I don’t work for free. Period.

This entry was posted in Uncategorized.


  1. Kimberly Hosey June 21, 2013 at 4:12 pm #

    Thank you. Art is work. Art is hard. But also (or because of that), it's way, way worth it. I wish I could convince more non-artists of the fact. When we write, even nonfiction, we carefully craft our words so readers will see the scene how we saw it — how the clouds hang low, myopic focus on one small detail, a trail unspooling down a mountainside, whatever. We're guiding them to see our vision. I think your photos (hopefully mine too, sometimes!) do a very similar thing. I love how you see things, and I love seeing it in your photos. I see you in them, in a sense.

    The countless detailed steps you listed are the most important for potential clients to understand. I'm really glad you laid it out in such a concrete way. (I spend so much time on steps that get me no extra money. I don't think anyone but another artist tends to realize that.) Still, your vision is definitely what I like best. It informs each one of those steps, and the result is unfailingly gorgeous.

    Also, now I'm hankering for some Springsteen.

  2. Kristi Lenz June 21, 2013 at 4:19 pm #

    It's sad that we have to keep saying these things over and over. I had to explain it to my husband the other day when he saw a payment I'd received for my work and again when we were looking at some original artwork he thought was priced too high. Value is not put on time anymore.

  3. Kevin Stanley June 21, 2013 at 7:16 pm #

    I think you could switch out the word art (physical form, like paintings and other such things) for the word music, and all your points would still be valid. It's tweaked, we all take shitty pictures and write shitty songs but we pick the good ones out and really work on them. Art is everywhere in the visual form, but art in the audio form is everywhere too. It might be more on electronic devices than in real life, but its still everywhere all the same. and really, they're both art forms, so it's basically the same topic.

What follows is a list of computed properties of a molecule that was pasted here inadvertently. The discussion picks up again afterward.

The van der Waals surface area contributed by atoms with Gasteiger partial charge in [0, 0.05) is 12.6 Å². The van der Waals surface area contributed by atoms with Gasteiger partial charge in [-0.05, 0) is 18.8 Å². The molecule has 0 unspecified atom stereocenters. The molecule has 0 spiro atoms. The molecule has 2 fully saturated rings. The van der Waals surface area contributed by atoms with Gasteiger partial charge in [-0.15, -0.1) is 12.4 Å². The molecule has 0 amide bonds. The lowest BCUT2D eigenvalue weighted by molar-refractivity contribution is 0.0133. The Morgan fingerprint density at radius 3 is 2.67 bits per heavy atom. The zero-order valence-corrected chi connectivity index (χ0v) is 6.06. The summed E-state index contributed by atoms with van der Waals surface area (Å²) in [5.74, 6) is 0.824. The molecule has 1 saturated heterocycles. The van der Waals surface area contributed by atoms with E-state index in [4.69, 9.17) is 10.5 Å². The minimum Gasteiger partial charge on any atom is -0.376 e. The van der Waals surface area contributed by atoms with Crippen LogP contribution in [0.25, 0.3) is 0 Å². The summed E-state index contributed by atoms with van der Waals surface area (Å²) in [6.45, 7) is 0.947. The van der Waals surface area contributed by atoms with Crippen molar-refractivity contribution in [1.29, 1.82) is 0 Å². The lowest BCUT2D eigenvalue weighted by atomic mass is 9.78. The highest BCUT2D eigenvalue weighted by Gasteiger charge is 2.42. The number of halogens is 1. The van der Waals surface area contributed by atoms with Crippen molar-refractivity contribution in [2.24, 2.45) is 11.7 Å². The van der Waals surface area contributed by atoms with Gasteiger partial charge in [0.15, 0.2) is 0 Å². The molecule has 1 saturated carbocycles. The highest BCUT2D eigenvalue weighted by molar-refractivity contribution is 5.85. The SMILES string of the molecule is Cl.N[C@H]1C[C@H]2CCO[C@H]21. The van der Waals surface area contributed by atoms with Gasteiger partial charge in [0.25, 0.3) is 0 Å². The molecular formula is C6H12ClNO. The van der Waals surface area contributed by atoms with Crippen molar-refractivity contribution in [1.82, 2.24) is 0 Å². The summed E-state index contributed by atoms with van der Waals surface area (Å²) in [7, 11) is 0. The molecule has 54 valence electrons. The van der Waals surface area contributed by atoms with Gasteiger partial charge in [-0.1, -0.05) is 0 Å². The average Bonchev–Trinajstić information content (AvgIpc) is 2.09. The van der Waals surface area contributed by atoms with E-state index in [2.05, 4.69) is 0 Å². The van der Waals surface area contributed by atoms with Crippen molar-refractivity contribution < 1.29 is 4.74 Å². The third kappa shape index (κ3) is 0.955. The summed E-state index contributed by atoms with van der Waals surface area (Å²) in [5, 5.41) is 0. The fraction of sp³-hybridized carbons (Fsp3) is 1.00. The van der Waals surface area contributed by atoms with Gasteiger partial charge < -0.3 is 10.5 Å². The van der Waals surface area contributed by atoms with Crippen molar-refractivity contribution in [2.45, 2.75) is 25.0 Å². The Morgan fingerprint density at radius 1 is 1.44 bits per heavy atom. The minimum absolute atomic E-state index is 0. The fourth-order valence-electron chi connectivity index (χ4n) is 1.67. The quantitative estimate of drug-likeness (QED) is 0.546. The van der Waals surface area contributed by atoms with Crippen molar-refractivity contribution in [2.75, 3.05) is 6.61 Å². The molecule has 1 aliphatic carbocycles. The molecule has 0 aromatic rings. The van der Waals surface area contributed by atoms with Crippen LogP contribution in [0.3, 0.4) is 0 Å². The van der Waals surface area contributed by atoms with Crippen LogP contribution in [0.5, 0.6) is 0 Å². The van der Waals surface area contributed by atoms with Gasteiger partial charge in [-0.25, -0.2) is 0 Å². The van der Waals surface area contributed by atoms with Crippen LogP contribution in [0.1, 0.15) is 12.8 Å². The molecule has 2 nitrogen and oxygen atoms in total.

4. Leslie F. Miller June 21, 2013 at 7:17 pm #

    @Kevin StanleyYup. Art.

  5. Elaine Dudzinski June 26, 2013 at 7:19 pm #

    Art is treated like a non-necessity, when in reality, it's what holds humanity together. Art is in the eye of the beholder too, and depending on a whim of some art dealer, you become valued or are struggling to make ends meet. Then there is the whole consumer market which is constantly trying to undermine your work by underbidding or sayiung they are Photographers and taking crappy photos with a full frame D-SLR.

    Most of the time, artists are struggling to make that buck and it's not because their work isn't beautiful. It's all a game of making the sale and creating the image of the artist too. Eventually the work becomes known and sometimes that makes it more valuable. It's a way of marketing yourself to attract, then give a product that is absolutely wonderful.

    Clients and customers are always trying to get something for nothing. I found that if you command a price and value your own work, the clients and customers usually follow thereafter, but only if you can deliver that product. It's a tough business out there. By the way, your prices are extremely reasonable.

    I sometimes wish digital wasn't invented. We'd not be having this conversation as most people didn't know how to expose film properly so it was a moot issue.

  6. Richard Gilbert June 28, 2013 at 9:25 pm #

    Love the zinnia photo, even though in real life I find annual flowers insipid. And the panel of all the photos is a frame-worthy piece of art itself.

    We once went almost four years without hanging our pictures and got steadily more depressed. When we finally put them up, wow, what a difference.

    Of course it's Hendrix's VERSION of "Watchtower"! Dylan may have liked Jimi's best, but in the spirit of your post . . . giving the content provider his due.

  7. Aunt Teena June 28, 2013 at 9:26 pm #

    Your photography is beautiful. Your words are beautiful. Well worth paying for.

  8. Leslie F. Miller June 28, 2013 at 9:28 pm #

    @Richard Gilbert I can't believe I left out the word version. Dang it. Let me add.

  9. Leslie F. Miller June 28, 2013 at 9:28 pm #

    @Richard Gilbert And what the hell is wrong with annuals? They are beautiful! And they grow like weeds. I don't buy a lot of them, but I love a bunch.